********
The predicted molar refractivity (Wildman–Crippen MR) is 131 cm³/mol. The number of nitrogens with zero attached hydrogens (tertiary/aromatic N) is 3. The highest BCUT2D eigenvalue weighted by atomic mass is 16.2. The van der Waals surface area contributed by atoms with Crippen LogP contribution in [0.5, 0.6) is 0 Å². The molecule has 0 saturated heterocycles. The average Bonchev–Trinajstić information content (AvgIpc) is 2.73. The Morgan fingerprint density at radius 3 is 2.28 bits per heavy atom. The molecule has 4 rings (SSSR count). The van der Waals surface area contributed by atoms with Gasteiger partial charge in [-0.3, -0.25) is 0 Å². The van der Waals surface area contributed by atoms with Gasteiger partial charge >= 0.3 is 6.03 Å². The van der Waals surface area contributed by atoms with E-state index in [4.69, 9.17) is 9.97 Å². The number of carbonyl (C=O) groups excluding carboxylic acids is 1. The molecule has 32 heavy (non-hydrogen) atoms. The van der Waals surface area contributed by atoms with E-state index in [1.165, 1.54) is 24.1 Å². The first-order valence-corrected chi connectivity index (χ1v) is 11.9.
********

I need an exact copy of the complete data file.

The predicted molar refractivity (Wildman–Crippen MR) is 131 cm³/mol. The number of nitrogens with zero attached hydrogens (tertiary/aromatic N) is 3. The highest BCUT2D eigenvalue weighted by atomic mass is 16.2. The van der Waals surface area contributed by atoms with Crippen LogP contribution in [0.5, 0.6) is 0 Å². The molecule has 0 saturated heterocycles. The average Bonchev–Trinajstić information content (AvgIpc) is 2.73. The Morgan fingerprint density at radius 3 is 2.28 bits per heavy atom. The molecule has 4 rings (SSSR count). The van der Waals surface area contributed by atoms with Gasteiger partial charge in [-0.3, -0.25) is 0 Å². The van der Waals surface area contributed by atoms with Gasteiger partial charge >= 0.3 is 6.03 Å². The van der Waals surface area contributed by atoms with E-state index in [4.69, 9.17) is 9.97 Å². The number of carbonyl (C=O) groups excluding carboxylic acids is 1. The molecule has 32 heavy (non-hydrogen) atoms. The van der Waals surface area contributed by atoms with E-state index in [1.165, 1.54) is 24.1 Å². The first-order valence-corrected chi connectivity index (χ1v) is 11.9.